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Crinum asiaticum

Crinum asiaticum (*)

Classification System: APG IV

Superregnum: Eukaryota
Regnum: Plantae
Cladus: Angiosperms
Cladus: Monocots
Ordo: Asparagales

Familia: Amaryllidaceae
Subfamilia: Amaryllidoideae
Tribus: Amaryllideae
Subtribus: Crininae
Genus: Crinum
Species: Crinum asiaticum
Varietates (4): C. a. var. asiaticum – C. a. var. japonicum – C. a. var. pedunculatum – C. a. var. sinicum

Crinum asiaticum L., Sp. Pl. 1: 292 (1753).

Bulbine asiatica (L.) Gaertn., Fruct. Sem. Pl. 1: 42 (1788).
Crinum brevifolium Roxb., Hort. Bengal.: 23 (1814), nom. superfl.
Crinum toxicarium var. asiaticum (L.) Herb., Bot. Mag. 47: t. 2121 (1820), nom. superfl.


Crinum × amabile Donn ex Ker Gawl.
Crinum × brownii Herb., nom. inval.
Crinum × decandollii Herb., nom. inval.
Crinum × letitiae Herb., nom. inval.
Crinum × mitchamiae Herb., nom. inval.

Native distribution areas:

Continental: Africa
Regional: Western Indian Ocean
Chagos Archipelago, Comoros (introduced), Mauritius, Madagascar (introduced), Réunion, Rodrigues, Seychelles.
Continental: Asia-Temperate
Regional: China
China Southeast.
Regional: Eastern Asia
Japan, Korea, Nansei-shoto, Ogasawara-shoto, Taiwan.
Continental: Asia-Tropical
Regional: Indian Subcontinent
Assam, Bangladesh, India, Maldives, Sri Lanka.
Regional: Indo-China
Andaman Islands, Cambodia, Laos, Myanmar, Nicobar Islands, South China Sea, Thailand, Vietnam.
Regional: Malesia
Borneo, Cocos (Keeling) Islands, Jawa, Lesser Sunda Islands, Malaya, Maluku, Philippines, Sulawesi, Sumatera, Christmas Island.
Regional: Papuasia
Bismarck Archipelago, New Guinea, Solomon Islands.
Continental: Australasia
Regional: Australia
Norfolk Islands, New South Wales, Northern Territory, Queensland.
Continental: Pacific
Regional: Southwestern Pacific
Fiji, Gilbert Islands, Nauru (introduced), New Caledonia, Phoenix Islands (introduced), Samoa, Tokelau-Manihiki, Tonga, Tuvalu, Vanuatu (introduced).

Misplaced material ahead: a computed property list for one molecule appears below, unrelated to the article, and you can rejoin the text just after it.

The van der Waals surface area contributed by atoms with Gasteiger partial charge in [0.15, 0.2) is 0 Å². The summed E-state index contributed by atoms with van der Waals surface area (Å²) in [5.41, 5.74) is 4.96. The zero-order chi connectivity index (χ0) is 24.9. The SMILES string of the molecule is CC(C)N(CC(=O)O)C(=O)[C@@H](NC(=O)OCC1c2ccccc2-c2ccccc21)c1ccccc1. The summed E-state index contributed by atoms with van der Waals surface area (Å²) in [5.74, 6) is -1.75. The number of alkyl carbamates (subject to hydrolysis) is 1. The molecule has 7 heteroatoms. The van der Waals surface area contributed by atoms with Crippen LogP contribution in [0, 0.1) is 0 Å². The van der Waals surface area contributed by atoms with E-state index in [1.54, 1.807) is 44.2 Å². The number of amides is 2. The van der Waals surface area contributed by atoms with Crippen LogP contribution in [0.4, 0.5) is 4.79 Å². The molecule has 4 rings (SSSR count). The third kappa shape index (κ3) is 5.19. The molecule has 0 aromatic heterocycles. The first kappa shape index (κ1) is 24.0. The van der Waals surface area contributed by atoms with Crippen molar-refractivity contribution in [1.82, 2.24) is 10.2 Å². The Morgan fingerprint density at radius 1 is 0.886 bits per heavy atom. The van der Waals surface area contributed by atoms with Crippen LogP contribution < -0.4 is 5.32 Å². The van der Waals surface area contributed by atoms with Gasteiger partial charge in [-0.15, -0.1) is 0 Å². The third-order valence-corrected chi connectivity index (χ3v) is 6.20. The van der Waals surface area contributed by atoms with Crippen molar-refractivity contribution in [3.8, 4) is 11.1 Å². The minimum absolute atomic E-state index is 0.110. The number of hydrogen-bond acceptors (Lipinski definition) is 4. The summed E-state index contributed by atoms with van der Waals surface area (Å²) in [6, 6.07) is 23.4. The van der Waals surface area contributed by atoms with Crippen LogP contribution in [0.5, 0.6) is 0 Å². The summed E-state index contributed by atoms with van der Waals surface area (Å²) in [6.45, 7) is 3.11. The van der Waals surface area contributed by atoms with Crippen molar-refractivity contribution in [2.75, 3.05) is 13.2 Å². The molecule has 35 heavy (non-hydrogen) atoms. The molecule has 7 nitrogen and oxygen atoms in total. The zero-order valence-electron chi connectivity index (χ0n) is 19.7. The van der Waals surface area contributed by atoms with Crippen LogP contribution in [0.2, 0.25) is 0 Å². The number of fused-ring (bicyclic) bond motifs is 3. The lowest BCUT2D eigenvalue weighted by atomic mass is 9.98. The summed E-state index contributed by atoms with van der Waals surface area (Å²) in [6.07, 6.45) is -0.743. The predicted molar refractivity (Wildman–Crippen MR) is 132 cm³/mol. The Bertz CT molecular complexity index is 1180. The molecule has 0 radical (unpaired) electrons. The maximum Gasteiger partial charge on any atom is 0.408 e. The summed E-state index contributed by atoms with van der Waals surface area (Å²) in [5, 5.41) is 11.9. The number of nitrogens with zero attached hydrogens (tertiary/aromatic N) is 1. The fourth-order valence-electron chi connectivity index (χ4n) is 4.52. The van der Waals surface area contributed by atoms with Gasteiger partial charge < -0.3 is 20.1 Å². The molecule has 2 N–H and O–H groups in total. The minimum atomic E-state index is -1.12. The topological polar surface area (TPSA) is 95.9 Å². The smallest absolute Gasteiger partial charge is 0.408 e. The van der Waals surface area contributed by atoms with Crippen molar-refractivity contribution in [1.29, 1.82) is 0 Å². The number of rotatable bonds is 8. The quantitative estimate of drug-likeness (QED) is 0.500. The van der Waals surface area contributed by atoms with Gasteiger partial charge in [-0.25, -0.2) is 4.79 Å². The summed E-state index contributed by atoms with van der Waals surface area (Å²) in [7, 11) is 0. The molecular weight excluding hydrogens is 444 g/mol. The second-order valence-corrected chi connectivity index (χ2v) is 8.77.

Regional: South-Central Pacific
Cook Islands, Line Islands, Pitcairn Islands, Society Islands, Tuamotu, Tubuai Islands (introduced).
Regional: Northwestern Pacific
Caroline Islands, Marianas, Marshall Islands (introduced).
Continental: Northern America (introduced)
Regional: Southeastern U.S.A.
Florida, Louisiana.
Regional: Mexico
Mexico Central, Mexico Northeast, Mexico Gulf, Mexico Northwest, Mexico Southwest, Mexico Southeast.
Continental: Southern America (introduced)
Regional: Caribbean
Bahamas, Cuba, Dominican Republic, Haiti, Jamaica, Leeward Islands, Puerto Rico, Trinidad-Tobago, Venezuelan Antilles, Windward Islands.

References: Brummitt, R.K. 2001. TDWG – World Geographical Scheme for Recording Plant Distributions, 2nd Edition
Primary references

Linnaeus, C. 1753. Species Plantarum. Tomus I: 292. Reference page.


Govaerts, R. et al. 2018. Crinum asiaticum in Kew Science Plants of the World online. The Board of Trustees of the Royal Botanic Gardens, Kew. Published online. Accessed: 2018 Jul. 27. Reference page.
International Plant Names Index. 2018. Crinum asiaticum. Published online. Accessed: Jul. 27 2018.
USDA, ARS, Germplasm Resources Information Network. Crinum asiaticum in the Germplasm Resources Information Network (GRIN), U.S. Department of Agriculture Agricultural Research Service. Accessed: 07-Oct-06.